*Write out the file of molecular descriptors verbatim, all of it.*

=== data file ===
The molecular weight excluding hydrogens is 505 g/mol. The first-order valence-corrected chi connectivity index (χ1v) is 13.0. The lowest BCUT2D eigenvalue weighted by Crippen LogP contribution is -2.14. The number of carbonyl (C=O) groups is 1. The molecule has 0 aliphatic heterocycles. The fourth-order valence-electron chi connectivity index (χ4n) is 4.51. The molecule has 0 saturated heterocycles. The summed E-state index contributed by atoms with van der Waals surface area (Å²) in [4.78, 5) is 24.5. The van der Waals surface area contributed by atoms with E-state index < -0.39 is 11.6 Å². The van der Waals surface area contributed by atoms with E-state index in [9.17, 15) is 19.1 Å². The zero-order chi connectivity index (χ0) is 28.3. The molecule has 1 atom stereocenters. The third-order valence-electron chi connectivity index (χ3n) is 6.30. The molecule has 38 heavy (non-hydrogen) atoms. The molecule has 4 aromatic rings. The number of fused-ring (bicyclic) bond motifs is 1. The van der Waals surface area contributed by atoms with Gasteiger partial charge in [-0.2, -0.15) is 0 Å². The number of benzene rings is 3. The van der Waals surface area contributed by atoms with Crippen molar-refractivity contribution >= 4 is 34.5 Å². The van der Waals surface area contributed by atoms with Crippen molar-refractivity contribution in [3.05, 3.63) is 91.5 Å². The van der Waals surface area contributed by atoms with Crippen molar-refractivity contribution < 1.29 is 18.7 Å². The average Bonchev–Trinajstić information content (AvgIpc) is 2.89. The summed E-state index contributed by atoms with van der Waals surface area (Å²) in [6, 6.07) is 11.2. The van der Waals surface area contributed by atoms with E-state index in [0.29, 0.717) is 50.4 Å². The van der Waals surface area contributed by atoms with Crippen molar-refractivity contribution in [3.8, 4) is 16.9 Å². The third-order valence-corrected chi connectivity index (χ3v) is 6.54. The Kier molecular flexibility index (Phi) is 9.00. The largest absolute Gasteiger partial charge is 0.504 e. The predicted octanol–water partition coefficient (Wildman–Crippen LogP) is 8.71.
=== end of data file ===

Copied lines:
The molecular weight excluding hydrogens is 505 g/mol. The first-order valence-corrected chi connectivity index (χ1v) is 13.0. The lowest BCUT2D eigenvalue weighted by Crippen LogP contribution is -2.14. The number of carbonyl (C=O) groups is 1. The molecule has 0 aliphatic heterocycles. The fourth-order valence-electron chi connectivity index (χ4n) is 4.51. The molecule has 0 saturated heterocycles. The summed E-state index contributed by atoms with van der Waals surface area (Å²) in [4.78, 5) is 24.5. The van der Waals surface area contributed by atoms with E-state index < -0.39 is 11.6 Å². The van der Waals surface area contributed by atoms with E-state index in [9.17, 15) is 19.1 Å². The zero-order chi connectivity index (χ0) is 28.3. The molecule has 1 atom stereocenters. The third-order valence-electron chi connectivity index (χ3n) is 6.30. The molecule has 38 heavy (non-hydrogen) atoms. The molecule has 4 aromatic rings. The number of fused-ring (bicyclic) bond motifs is 1. The van der Waals surface area contributed by atoms with Gasteiger partial charge in [-0.2, -0.15) is 0 Å². The number of benzene rings is 3. The van der Waals surface area contributed by atoms with Crippen molar-refractivity contribution >= 4 is 34.5 Å². The van der Waals surface area contributed by atoms with Crippen molar-refractivity contribution in [3.05, 3.63) is 91.5 Å². The van der Waals surface area contributed by atoms with Crippen molar-refractivity contribution < 1.29 is 18.7 Å². The average Bonchev–Trinajstić information content (AvgIpc) is 2.89. The summed E-state index contributed by atoms with van der Waals surface area (Å²) in [6, 6.07) is 11.2. The van der Waals surface area contributed by atoms with E-state index in [0.29, 0.717) is 50.4 Å². The van der Waals surface area contributed by atoms with Crippen molar-refractivity contribution in [3.8, 4) is 16.9 Å². The third-order valence-corrected chi connectivity index (χ3v) is 6.54. The Kier molecular flexibility index (Phi) is 9.00. The largest absolute Gasteiger partial charge is 0.504 e. The predicted octanol–water partition coefficient (Wildman–Crippen LogP) is 8.71.